Offering COVID-19 boosters to people over 65 in Norway, Portugal

Norwegian and Portuguese authorities have confirmed that COVID-19 vaccine booster shots will soon be available to people over the age of 65.

Health Minister Bent Høie said on Tuesday that Norwegians who received the second dose would begin the third dose in late October or early November.

Hoeie emphasizes that this third shot is a re-dose of the Pfizer-BioNTech vaccine approved by the European Medicines Agency (EMA) for this purpose earlier this week.

Portuguese Health Secretary Antonio Sales said late Monday that the government would extend the COVID-19 booster shot to everyone over the age of 65 from mid-October. He said boost immunization could only be given 6 months after people received the second dose.

The third dose is first given to a group of the most vulnerable people in the country, such as long-term care residents and people over the age of 80.

The country of Southern Europe, which has the highest immunization rate in the world and 85% of the total population is completely jabbed, last month to give additional COVID-19 shots to people over the age of 16 with a weakened immune system. have started.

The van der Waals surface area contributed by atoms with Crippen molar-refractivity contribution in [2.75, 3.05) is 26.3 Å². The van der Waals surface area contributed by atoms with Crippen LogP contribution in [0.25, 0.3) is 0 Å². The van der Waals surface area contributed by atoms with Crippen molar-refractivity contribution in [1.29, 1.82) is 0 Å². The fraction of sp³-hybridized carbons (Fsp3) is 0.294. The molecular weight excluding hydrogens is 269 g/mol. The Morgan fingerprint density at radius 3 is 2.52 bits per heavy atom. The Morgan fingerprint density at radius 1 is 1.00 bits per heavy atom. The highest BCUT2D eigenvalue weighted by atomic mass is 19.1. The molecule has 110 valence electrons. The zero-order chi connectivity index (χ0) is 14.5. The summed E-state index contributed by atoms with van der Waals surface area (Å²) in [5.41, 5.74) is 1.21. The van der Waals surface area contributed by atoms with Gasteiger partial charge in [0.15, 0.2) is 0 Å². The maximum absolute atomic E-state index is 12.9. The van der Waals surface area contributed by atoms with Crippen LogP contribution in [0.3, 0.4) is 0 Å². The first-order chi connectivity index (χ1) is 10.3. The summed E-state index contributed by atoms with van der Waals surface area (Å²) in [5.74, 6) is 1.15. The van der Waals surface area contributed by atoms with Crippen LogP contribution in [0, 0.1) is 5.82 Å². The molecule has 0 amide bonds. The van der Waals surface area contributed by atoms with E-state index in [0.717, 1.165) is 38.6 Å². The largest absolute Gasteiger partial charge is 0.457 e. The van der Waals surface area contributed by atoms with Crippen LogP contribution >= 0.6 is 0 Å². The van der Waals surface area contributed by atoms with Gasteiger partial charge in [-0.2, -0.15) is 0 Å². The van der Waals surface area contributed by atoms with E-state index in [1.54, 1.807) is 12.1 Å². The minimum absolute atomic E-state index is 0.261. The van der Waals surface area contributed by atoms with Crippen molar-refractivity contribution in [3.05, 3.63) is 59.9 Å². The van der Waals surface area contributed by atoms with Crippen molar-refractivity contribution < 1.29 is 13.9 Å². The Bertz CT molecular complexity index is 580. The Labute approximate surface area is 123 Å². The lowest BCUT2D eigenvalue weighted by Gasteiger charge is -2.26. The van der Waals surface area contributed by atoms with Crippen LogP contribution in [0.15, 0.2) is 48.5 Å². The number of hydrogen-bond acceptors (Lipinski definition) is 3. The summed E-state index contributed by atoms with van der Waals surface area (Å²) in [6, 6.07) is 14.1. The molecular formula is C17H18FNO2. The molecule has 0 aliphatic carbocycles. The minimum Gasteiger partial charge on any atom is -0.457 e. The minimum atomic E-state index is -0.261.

In Norway, more than 90% of citizens over the age of 18 are first vaccinated with the COVID-19 vaccine, and according to the Institute of Public Health, about 85% of adults are fully vaccinated.

In the Nordic countries, vaccines manufactured by BioNTech, Pfizer and Moderna were used for nationwide deployment. This includes anyone over the age of 12 since September.

Boostershot recommendations were announced on Monday when the EMA approved a booster for the Pfizer-BioNTech COVID-19 vaccine called Comirnaty for people over the age of 18.

Health agencies have also confirmed that at least 28 days after the second injection, people with significantly weakened immune systems will be regained a third dose of Comirnaty or Moderna’s Spikevax COVID-19 vaccine, but the wider population There are boosters left to member states to decide whether or not to do so.

World Health Organization (WHO) Director General Tedros Adhanom Gebreez also said there was no scientific data to prove that shots were needed and urged wealthy countries not to use the booster effect this year.

An international group of vaccine experts, including Food and Drug Administration and WHO staff, also previously stated that there is no evidence to suggest that the general public needs COVID-19 vaccine booster shots.

Reuters contributed to this report.

from NTD News

Lorenz Duchamps